The Wounded Warrior Project found itself steeped in controversy again late Tuesday after its board of directors abruptly scrapped a meeting set for early next week with the charity's founders.
The founders accused the directors of calling off the session out of concern that it could lead to negative revelations about the directors. The founders assert the board had a role in the organization's alleged financial mismanagement.
The project helps U.S. troops wounded in Iraq and Afghanistan.
The group's two top executives, Chief Executive Officer Steven Nardizzi and Chief Operating Officer Al Giordano, were fired by the board March 10 after a CBS News investigation found the project spends 40 to 50 percent of its donations on overhead, including extravagant parties. Other veterans charities have overhead costs of 10 to 15 percent.
- Part 1: Wounded Warrior Project accused of wasting donation money
- Part 2: Ex-employee: Wounded Warrior Project conduct "makes me sick"
- Part 3: Charity watchdogs question Wounded Warrior's spending on vets
After the firings, the directors conceded in a statement that, "Some policies, procedures and controls at WWP have not kept pace with the organization's rapid growth in recent years, and are in need of strengthening."
But the board also insisted that a "substantial portion of the donations given to WWP" go to programs and services for wounded vets.
In a statement that day, the group's founders, the Melia family, said donors "have every right to be angry about the lack of stewardship shown by the immediate past leadership."
On March 11, one of those founders, John Melia, a former U.S. Marine, told The Associated Press he'd be open to returning to the project to try to build its reputation back up.
The AP said Melia "launched the project on a shoestring budget in 2003 after reflecting on his experience being injured in a helicopter crash off Somalia. Years later, he was replaced as CEO by Nardizzi, a lawyer who brought an aggressive entrepreneurial style to the charity and turned it into an $800 million fundraising enterprise."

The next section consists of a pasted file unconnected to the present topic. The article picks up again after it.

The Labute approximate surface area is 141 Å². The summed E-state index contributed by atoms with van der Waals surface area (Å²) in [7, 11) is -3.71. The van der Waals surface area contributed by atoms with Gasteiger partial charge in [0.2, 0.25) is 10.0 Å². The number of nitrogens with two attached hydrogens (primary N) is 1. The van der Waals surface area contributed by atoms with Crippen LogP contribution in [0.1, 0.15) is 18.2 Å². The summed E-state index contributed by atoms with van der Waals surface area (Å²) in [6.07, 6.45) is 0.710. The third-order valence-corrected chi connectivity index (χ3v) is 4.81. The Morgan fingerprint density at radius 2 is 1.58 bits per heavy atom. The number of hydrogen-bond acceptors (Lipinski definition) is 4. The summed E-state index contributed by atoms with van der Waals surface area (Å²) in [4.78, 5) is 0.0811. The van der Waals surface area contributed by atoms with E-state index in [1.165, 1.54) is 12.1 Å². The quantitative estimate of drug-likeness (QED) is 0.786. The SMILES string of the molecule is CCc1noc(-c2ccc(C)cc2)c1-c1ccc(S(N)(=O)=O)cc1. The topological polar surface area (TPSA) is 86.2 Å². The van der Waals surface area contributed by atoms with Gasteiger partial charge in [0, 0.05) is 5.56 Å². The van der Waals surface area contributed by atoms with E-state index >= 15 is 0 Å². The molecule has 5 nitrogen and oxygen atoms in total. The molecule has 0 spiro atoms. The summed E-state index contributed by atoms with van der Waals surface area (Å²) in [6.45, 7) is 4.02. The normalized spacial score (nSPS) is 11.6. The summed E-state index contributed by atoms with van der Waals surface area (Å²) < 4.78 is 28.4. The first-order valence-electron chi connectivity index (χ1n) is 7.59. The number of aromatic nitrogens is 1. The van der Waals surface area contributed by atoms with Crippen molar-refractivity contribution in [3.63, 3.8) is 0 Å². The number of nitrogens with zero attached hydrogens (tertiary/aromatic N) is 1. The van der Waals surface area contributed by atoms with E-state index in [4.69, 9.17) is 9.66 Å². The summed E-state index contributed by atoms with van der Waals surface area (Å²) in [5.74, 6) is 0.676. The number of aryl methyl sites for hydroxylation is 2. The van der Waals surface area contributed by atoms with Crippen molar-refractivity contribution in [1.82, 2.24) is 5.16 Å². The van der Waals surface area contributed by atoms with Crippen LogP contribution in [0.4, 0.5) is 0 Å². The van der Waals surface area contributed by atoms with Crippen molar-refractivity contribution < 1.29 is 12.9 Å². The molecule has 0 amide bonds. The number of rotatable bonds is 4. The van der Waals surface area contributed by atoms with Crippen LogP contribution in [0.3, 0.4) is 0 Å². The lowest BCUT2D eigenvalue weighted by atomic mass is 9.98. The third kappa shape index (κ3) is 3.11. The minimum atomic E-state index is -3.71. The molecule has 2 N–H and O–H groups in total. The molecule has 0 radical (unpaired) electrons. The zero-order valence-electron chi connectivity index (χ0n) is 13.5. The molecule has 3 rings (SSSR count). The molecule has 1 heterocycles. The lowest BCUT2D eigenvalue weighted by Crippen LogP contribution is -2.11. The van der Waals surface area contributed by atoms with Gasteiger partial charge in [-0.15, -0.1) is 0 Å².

A meeting to discuss a possible renewed role for John Melia and his brother, Jim, another founder, was slated for Monday.
But late Tuesday night, the Melias blasted the board. In a Facebook post titled, "Wounded Warrior Project board of directors turns its back on founders," Jim said he and Jim were told by the directors the meeting was off and the "reason for the cancellation was that John had revealed that there would, in fact, be a meeting. For a Board that has publicly touted its intention to increase transparency, this seems to be both ridiculous and counterintuitive.
"John and I are deeply disappointed by this turn of events. It is our opinion that the Board has been misleading us, as they have indicated a willingness to meet with us. ... We believe the Board is afraid that their complicity in the financial mismanagement at WWP will be revealed. ... This fight is far from over."
In another Facebook post, John said, "In my opinion, the Board of Directors is out of touch. Even after getting rid of the top two executives, the salaries of the remaining 14 executives average over $200,000 per year. This is not why we founded the WWP. We founded this charity to help veterans, not to make people rich. It is time to let the Board know that this charity belongs to all of us and not to them."
The brothers urged supporters to email board members to express displeasure over the course of events.
WJAX-TV, the CBS affiliate in Jacksonville, Florida, where the WWP is headquartered, says John Melia told it in a text message after the Facebook posts went up that Melia "thinks the board cancelled the meeting after he spoke with us about it Monday night."
The station says it's "reached out to the organization's spokesperson for comment."